Mrs. Frisby and the Rats of NIMH talked about the ethics of animal testing, yes, but it other important questions as well. What DOES “intelligence” mean, and does it really make us happier? While technology is great, what is the end purpose — Does it just make things easier (and, by the way, Huxley warned about this sort of thing decades before) – or does it create larger problems in terms of what happens when capitalism makes room for selling technology but not room for those who need jobs in the wake of those “time-saving” gadgets? What is the end game of “keeping up with the Joneses?” What happens when a scientist is willing to go to any measure to protect intellectual property (and what may drive a scientist to do so in a culture that doesn’t reward knowledge for its own sake?)?

Robert Conly, however, was worried about more than the things he gained recognition for in Mrs. Frisby. In 2019, we find ourselves being amused by leaders who suggest that using nuclear weapons might be a good solution for hurricanes, but, all joking side, we also find ourselves living in an era where the “Space Force” or “Space Command” is resurrecting Reagan-era “star wars” ghosts. And no one takes it seriously. Or not seriously enough. Treaties are being thrown aside, new nuclear accidents and tests are being reported, and millions upon millions of dollars are being funneled into new nuclear weapons efforts. Conly’s Z for Zachariah addressed the very real possibility of a nuclear holocaust – leaving one, young, teenage girl to move forward in a world where her first, best hope is a lab worker who has killed his colleague for a radiation-proof suit. A man who is willing to first murder, and then attempt to rape a lone young woman in the aftermath of apocalypse. A man who echoed a disturbing lack of empathy in American culture – the kind seen in the Aug. 18, 1961 Time article “Gun Thy Neighbor,” in which a man said in an interview:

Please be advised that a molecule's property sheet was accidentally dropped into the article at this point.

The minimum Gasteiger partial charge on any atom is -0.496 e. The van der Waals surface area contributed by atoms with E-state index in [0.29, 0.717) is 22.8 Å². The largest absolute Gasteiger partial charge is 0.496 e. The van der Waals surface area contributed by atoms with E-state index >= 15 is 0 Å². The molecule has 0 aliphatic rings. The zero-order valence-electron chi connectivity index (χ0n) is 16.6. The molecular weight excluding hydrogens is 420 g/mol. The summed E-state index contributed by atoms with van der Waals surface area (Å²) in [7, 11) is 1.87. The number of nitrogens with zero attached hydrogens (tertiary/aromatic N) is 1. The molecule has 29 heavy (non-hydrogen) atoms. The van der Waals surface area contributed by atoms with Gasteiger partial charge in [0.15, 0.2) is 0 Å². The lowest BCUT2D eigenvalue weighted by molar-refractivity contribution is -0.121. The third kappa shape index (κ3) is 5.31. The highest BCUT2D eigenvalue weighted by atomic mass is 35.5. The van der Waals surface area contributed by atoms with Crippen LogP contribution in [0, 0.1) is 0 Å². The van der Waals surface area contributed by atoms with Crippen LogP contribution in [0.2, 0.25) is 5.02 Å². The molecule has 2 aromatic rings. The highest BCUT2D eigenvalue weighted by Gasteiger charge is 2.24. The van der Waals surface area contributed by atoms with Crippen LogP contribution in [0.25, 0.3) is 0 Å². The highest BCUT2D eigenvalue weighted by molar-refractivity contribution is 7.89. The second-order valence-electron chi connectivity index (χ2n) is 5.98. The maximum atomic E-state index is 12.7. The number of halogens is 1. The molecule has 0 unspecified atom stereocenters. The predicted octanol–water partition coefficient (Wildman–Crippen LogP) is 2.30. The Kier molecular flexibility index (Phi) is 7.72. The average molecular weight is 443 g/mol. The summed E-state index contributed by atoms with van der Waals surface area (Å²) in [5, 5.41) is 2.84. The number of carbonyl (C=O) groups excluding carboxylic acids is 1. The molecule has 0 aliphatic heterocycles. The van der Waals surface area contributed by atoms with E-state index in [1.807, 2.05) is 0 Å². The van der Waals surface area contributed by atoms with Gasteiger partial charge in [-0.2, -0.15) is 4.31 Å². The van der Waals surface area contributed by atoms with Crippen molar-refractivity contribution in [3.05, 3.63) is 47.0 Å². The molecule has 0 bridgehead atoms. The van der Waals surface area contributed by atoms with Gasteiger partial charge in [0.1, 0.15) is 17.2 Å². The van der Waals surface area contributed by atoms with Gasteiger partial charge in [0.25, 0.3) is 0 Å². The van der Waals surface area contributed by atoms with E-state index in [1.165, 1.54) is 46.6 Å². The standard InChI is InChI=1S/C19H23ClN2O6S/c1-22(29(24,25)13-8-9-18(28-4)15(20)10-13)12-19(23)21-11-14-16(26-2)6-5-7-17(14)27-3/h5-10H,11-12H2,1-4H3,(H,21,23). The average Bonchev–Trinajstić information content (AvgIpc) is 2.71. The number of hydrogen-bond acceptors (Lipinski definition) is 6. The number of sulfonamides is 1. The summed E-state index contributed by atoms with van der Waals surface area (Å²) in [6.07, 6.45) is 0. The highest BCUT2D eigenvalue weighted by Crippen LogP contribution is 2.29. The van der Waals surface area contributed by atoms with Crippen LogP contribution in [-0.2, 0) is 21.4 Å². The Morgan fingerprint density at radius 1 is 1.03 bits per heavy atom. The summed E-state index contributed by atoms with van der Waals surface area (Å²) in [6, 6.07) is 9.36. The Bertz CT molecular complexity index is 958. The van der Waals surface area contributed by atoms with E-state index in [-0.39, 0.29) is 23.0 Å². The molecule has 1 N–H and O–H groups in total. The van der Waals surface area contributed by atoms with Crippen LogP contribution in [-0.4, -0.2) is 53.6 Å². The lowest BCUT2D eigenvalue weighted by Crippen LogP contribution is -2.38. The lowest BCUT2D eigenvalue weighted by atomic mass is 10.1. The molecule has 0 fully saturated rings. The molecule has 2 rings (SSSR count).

“When I get my shelter finished, I’m going to mount a machine gun at the hatch to keep the neighbors out if the bomb falls. I’m deadly serious about this. If the stupid American public will not do what they have to to save themselves, I’m not going to run the risk of not being able to use the shelter I’ve taken the trouble to provide to save my own family.”

I’ve addressed The Silver Crown in a separate blog post, but I will take the time to say now this book addressed the dangerous “brainwashing” that was possible with technology and the horrific consequences of a culture that believed that only quantifiable results of inquiry were worth notice. Conly was never against the scientific method, however, he was against a world in which the quantifiable was prioritized in the face of the qualitative. He constantly asked us, without directly saying it, whether a life dictated by quantifiable measures was one we should strive for. Did Conly preach the supernatural? No. He never did. What he did preach was the heart in the face of the heartless – the human in the face of what would be left in the face of unethical and unchecked analysis.